There are many Doonesbury strips that I carry in my head, but the one I remember most ran in the spring of 2004. I had just come through a rough reporting trip in Iraq. I was in a U.S. Army convoy that was bombed and ambushed, leaving one soldier killed and two wounded. That same evening, by satellite phone, I learned that my father had died. We were about 75 miles south of Baghdad, with all roads around us cut off, so it took some work to get home. I hitched a ride on an Army Black Hawk helicopter to Baghdad and then caught a plane to Amman, Jordan.
With no flights for the next 18 hours, I checked into a hotel where I bought the International Herald Tribune. In my room, I opened the newspaper to find the Doonesbury strip of B.D. getting blown up in Iraq. (See it here.)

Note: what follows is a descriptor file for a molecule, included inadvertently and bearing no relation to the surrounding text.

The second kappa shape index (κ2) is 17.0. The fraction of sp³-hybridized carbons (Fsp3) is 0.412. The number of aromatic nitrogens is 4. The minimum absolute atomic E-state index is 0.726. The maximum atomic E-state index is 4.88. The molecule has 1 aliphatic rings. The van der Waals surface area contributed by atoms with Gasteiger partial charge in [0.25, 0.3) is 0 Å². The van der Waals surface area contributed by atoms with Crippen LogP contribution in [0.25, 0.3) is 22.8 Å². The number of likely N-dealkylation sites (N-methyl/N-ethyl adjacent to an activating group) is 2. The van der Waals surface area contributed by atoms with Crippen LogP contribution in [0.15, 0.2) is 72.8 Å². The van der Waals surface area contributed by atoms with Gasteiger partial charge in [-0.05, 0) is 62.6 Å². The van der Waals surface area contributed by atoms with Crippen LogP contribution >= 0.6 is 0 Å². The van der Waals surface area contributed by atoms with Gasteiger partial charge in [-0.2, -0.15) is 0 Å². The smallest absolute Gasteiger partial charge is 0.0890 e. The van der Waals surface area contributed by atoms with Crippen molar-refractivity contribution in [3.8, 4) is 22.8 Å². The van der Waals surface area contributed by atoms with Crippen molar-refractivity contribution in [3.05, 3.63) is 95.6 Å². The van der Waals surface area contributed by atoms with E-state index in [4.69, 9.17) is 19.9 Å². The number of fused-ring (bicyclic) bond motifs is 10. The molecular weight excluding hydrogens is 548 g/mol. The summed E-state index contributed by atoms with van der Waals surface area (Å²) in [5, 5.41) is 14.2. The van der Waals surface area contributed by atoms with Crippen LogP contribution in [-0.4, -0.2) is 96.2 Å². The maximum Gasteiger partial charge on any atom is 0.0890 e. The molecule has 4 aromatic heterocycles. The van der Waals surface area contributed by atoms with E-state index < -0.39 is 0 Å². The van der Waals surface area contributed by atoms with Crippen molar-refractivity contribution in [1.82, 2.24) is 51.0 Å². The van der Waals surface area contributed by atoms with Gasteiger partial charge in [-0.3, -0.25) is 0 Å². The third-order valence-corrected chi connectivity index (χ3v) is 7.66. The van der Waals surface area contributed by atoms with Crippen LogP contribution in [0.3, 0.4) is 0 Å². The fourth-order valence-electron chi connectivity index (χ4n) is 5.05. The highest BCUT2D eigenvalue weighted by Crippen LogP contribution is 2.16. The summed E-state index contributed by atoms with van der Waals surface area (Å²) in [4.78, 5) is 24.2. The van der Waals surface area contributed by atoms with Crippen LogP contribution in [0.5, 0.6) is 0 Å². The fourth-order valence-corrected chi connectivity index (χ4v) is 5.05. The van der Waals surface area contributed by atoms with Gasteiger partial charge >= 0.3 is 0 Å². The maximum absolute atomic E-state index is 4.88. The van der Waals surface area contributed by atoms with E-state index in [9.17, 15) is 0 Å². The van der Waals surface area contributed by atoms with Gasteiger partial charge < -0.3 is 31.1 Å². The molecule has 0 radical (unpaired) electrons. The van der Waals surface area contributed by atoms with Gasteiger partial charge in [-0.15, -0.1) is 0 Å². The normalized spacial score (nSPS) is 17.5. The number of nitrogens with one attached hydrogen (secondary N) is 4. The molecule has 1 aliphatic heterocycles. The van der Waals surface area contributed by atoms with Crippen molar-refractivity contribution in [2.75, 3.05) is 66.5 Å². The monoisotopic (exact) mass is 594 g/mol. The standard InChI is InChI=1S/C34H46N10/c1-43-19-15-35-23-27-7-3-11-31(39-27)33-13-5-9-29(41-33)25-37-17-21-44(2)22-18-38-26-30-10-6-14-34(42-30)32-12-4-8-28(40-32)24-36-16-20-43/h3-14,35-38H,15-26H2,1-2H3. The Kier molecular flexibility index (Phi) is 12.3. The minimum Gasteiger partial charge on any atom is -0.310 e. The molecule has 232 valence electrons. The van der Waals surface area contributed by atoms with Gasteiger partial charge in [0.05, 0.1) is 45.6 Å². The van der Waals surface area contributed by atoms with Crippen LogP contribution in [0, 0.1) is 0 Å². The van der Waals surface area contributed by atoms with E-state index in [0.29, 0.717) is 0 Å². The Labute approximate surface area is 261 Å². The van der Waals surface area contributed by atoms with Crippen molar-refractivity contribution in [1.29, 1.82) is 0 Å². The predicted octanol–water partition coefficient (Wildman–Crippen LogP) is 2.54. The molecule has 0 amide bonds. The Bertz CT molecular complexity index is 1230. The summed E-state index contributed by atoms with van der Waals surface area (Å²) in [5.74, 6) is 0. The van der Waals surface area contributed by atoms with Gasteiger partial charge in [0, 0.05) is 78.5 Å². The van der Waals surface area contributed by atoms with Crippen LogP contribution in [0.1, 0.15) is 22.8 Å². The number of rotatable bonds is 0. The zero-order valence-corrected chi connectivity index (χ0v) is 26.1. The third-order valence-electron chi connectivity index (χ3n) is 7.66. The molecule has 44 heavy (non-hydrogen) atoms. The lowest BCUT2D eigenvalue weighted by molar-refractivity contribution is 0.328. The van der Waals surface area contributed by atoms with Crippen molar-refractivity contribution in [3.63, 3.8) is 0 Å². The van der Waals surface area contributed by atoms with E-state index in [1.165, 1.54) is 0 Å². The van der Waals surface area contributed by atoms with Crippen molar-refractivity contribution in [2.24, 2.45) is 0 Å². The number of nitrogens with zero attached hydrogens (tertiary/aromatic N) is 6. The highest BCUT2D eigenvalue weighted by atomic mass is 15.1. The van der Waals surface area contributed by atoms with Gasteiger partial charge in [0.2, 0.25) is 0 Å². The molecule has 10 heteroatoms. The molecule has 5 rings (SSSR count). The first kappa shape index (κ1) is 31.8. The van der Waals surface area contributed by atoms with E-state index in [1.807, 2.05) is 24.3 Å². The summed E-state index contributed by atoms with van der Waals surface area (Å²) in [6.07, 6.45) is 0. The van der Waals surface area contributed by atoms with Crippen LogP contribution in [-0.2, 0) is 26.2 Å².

I remember staring at this and tearing up. I don't remember much of the rest of that day, except I know I kind of crashed emotionally.
Garry Trudeau's take on this war is so remarkable because he gets it so right. We see it in this portrayal of the different thoughts of Iraqis and Americans at the same checkpoint.
Or the soldier who has just been in a firefight returning to his base only to receive an e-mail from his wife demanding to know where the hell he had been. (See the strip here.)
This guy deserves a special Pulitzer for his coverage. Much more than most print and TV journalism, Garry has captured the flavor of this war for American soldiers. Unexpectedly, this 1960s smartass has become the Bill Mauldin of the Iraq war.